Raising awareness of Brock, Niagara resources for National Mentorship Month

Mentorship can happen in many forms.

It could be a staff member talking shop with a colleague in a different department over coffee or advising a student on their academic options. It might mean inviting a friend to observe a specialized task or talent. Or maybe it’s structured meetings between alumni and students that focus on career goals.

Whatever it looks like, mentorship is beneficial for both mentees and mentors, says Cathy Baillie, Brock University Learning and Organizational Development Specialist, who is hoping to spread awareness of those benefits this January during National Mentoring Month.

“A lot of people think the person receiving the mentoring is the only one who benefits, but the person sharing their experiences also benefits from the mentorship relationship,” she says. “Both the mentor and mentee grow.”

Baillie says some advantages for a mentor include leadership skill development; increased self-confidence and self-awareness; strengthening active listening, coaching and feedback skills; growing one’s personal network; and exposure to new and different perspectives.

Benefits to a mentee include receiving guidance and support; developing networking, goal-setting and self-reflection skills; gaining insight into other industries, roles or experiences; and being encouraged and empowered in personal development.

Mentorship also serves as a way to give back to a community and creates connection with others, which Baillie says is increasing in importance with many Brock employees, alumni and students working and learning remotely.

Director of Alumni Engagement Terry Cockerline says mentoring has always been at the heart of the Brock alumni experience.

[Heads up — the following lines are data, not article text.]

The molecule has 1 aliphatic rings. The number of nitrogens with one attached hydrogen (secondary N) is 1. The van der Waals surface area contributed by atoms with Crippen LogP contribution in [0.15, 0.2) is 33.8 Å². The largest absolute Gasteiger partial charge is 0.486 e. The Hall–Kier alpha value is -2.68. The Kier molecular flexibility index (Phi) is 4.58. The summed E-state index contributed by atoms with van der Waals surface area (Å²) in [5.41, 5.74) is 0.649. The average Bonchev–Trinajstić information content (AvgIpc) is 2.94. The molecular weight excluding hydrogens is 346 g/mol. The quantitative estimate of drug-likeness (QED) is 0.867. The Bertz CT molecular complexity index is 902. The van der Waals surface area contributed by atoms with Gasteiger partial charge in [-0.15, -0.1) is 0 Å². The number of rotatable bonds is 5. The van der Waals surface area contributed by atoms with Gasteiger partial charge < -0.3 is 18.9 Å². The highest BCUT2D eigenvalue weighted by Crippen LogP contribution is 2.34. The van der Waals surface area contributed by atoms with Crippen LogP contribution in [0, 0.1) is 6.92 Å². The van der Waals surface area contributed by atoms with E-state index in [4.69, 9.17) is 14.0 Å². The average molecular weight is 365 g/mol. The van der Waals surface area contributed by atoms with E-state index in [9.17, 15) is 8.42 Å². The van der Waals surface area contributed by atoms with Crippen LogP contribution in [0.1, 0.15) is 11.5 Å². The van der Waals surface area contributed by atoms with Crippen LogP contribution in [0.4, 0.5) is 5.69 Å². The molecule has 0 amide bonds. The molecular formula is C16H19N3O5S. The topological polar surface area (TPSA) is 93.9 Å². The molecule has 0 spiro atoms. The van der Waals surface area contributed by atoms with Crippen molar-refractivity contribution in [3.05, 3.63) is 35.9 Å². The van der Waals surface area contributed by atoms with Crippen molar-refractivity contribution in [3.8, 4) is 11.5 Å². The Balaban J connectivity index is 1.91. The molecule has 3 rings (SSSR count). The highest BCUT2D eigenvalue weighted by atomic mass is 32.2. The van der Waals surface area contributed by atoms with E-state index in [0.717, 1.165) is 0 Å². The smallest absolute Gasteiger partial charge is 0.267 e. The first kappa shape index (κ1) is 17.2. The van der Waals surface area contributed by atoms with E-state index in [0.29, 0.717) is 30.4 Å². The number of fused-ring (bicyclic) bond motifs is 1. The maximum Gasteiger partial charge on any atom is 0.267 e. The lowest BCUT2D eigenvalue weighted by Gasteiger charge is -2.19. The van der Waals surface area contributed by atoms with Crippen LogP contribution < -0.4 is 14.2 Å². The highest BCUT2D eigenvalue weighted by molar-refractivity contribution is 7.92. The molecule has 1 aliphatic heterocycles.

“Our alumni have always been supportive of each other and willing to help students and fellow alumni,” he says. “We incorporate mentorship informally or formally at all of our alumni events, and we invite alumni to speak to classes, hire co-op students and meet with students and alumni through our Ten Thousand Coffees platform.”

Mentorship offers students unique insights into professions and expands their industry knowledge, which can help them make decisions about their careers, says Pauline Dawson, Manager, Campus Career Education.

Students can also benefit from peer-to-peer mentoring, she says.

“When students are faced with transition, sometimes they don’t know what questions to ask,” she says. “Peer-to-peer mentoring provides opportunities for senior students to share their stories and talk about personal challenges, successes and triumphs.”

Examples of mentorship opportunities at Brock include:

There are also many opportunities to volunteer as mentors with local organizations, such as:

Brock faculty, librarians, staff, students and alumni are encouraged to reflect on their own experiences with mentorship and consider mentoring in a way that works for them.

For those who have experienced the benefits of having a mentor, consider participating in ‘Thank Your Mentor Day’ on Sunday, Jan. 30 by posting messages of appreciation on social media with the hashtags #ThankYourMentorDay, #ThankYourMentor, #MentoringAmplifies and/or #MentoringMonth.

For more information on mentorship at Brock, visit the Mentorship Programming SharePoint site to connect with others involved with mentoring. More information on specific mentoring programs can be found by contacting Brock Faculties and departments.

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